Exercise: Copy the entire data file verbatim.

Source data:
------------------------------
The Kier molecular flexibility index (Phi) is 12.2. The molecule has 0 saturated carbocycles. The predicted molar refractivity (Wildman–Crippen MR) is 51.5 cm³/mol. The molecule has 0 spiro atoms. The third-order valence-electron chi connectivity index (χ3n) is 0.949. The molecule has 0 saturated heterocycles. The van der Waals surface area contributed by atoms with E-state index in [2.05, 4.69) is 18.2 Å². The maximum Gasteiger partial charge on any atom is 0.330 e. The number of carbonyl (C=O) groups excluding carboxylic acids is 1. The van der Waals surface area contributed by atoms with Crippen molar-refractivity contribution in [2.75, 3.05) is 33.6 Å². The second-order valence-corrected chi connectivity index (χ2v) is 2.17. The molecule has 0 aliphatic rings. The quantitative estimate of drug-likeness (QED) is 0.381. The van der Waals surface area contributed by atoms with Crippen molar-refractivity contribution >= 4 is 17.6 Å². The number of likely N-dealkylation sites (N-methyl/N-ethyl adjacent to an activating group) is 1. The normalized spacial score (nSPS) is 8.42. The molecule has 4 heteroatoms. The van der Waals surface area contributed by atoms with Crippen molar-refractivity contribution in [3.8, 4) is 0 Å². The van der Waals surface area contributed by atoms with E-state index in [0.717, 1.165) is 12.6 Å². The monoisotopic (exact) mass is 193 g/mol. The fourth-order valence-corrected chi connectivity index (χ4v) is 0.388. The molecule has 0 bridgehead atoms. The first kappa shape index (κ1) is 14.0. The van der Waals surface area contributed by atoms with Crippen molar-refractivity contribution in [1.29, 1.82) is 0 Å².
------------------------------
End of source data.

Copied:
The Kier molecular flexibility index (Phi) is 12.2. The molecule has 0 saturated carbocycles. The predicted molar refractivity (Wildman–Crippen MR) is 51.5 cm³/mol. The molecule has 0 spiro atoms. The third-order valence-electron chi connectivity index (χ3n) is 0.949. The molecule has 0 saturated heterocycles. The van der Waals surface area contributed by atoms with E-state index in [2.05, 4.69) is 18.2 Å². The maximum Gasteiger partial charge on any atom is 0.330 e. The number of carbonyl (C=O) groups excluding carboxylic acids is 1. The van der Waals surface area contributed by atoms with Crippen molar-refractivity contribution in [2.75, 3.05) is 33.6 Å². The second-order valence-corrected chi connectivity index (χ2v) is 2.17. The molecule has 0 aliphatic rings. The quantitative estimate of drug-likeness (QED) is 0.381. The van der Waals surface area contributed by atoms with Crippen molar-refractivity contribution >= 4 is 17.6 Å². The number of likely N-dealkylation sites (N-methyl/N-ethyl adjacent to an activating group) is 1. The normalized spacial score (nSPS) is 8.42. The molecule has 4 heteroatoms. The van der Waals surface area contributed by atoms with Crippen molar-refractivity contribution in [3.8, 4) is 0 Å². The van der Waals surface area contributed by atoms with E-state index in [0.717, 1.165) is 12.6 Å². The monoisotopic (exact) mass is 193 g/mol. The fourth-order valence-corrected chi connectivity index (χ4v) is 0.388. The molecule has 0 bridgehead atoms. The first kappa shape index (κ1) is 14.0. The van der Waals surface area contributed by atoms with Crippen molar-refractivity contribution in [1.29, 1.82) is 0 Å².